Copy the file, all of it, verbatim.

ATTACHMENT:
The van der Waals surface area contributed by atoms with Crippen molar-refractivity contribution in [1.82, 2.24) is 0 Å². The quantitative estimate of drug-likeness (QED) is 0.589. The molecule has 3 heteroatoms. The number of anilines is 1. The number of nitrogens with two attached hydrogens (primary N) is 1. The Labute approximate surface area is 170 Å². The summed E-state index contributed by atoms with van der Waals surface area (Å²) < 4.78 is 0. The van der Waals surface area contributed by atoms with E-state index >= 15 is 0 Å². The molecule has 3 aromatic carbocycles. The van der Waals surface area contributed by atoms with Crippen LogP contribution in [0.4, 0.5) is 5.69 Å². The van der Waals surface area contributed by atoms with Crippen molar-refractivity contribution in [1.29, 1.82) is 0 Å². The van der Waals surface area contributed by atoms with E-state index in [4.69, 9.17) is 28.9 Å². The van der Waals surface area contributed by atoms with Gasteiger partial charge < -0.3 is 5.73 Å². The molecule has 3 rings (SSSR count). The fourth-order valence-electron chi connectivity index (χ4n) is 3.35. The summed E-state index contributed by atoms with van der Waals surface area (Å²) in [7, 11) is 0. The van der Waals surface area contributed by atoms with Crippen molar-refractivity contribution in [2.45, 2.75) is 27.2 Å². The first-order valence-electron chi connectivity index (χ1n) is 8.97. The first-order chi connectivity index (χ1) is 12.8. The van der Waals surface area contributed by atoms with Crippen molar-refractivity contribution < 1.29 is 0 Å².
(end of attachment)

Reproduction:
The van der Waals surface area contributed by atoms with Crippen molar-refractivity contribution in [1.82, 2.24) is 0 Å². The quantitative estimate of drug-likeness (QED) is 0.589. The molecule has 3 heteroatoms. The number of anilines is 1. The number of nitrogens with two attached hydrogens (primary N) is 1. The Labute approximate surface area is 170 Å². The summed E-state index contributed by atoms with van der Waals surface area (Å²) < 4.78 is 0. The van der Waals surface area contributed by atoms with E-state index >= 15 is 0 Å². The molecule has 3 aromatic carbocycles. The van der Waals surface area contributed by atoms with Crippen LogP contribution in [0.4, 0.5) is 5.69 Å². The van der Waals surface area contributed by atoms with Crippen molar-refractivity contribution in [1.29, 1.82) is 0 Å². The van der Waals surface area contributed by atoms with E-state index in [4.69, 9.17) is 28.9 Å². The van der Waals surface area contributed by atoms with Gasteiger partial charge < -0.3 is 5.73 Å². The molecule has 3 rings (SSSR count). The fourth-order valence-electron chi connectivity index (χ4n) is 3.35. The summed E-state index contributed by atoms with van der Waals surface area (Å²) in [7, 11) is 0. The van der Waals surface area contributed by atoms with Crippen molar-refractivity contribution in [2.45, 2.75) is 27.2 Å². The first-order valence-electron chi connectivity index (χ1n) is 8.97. The first-order chi connectivity index (χ1) is 12.8. The van der Waals surface area contributed by atoms with Crippen molar-refractivity contribution < 1.29 is 0 Å².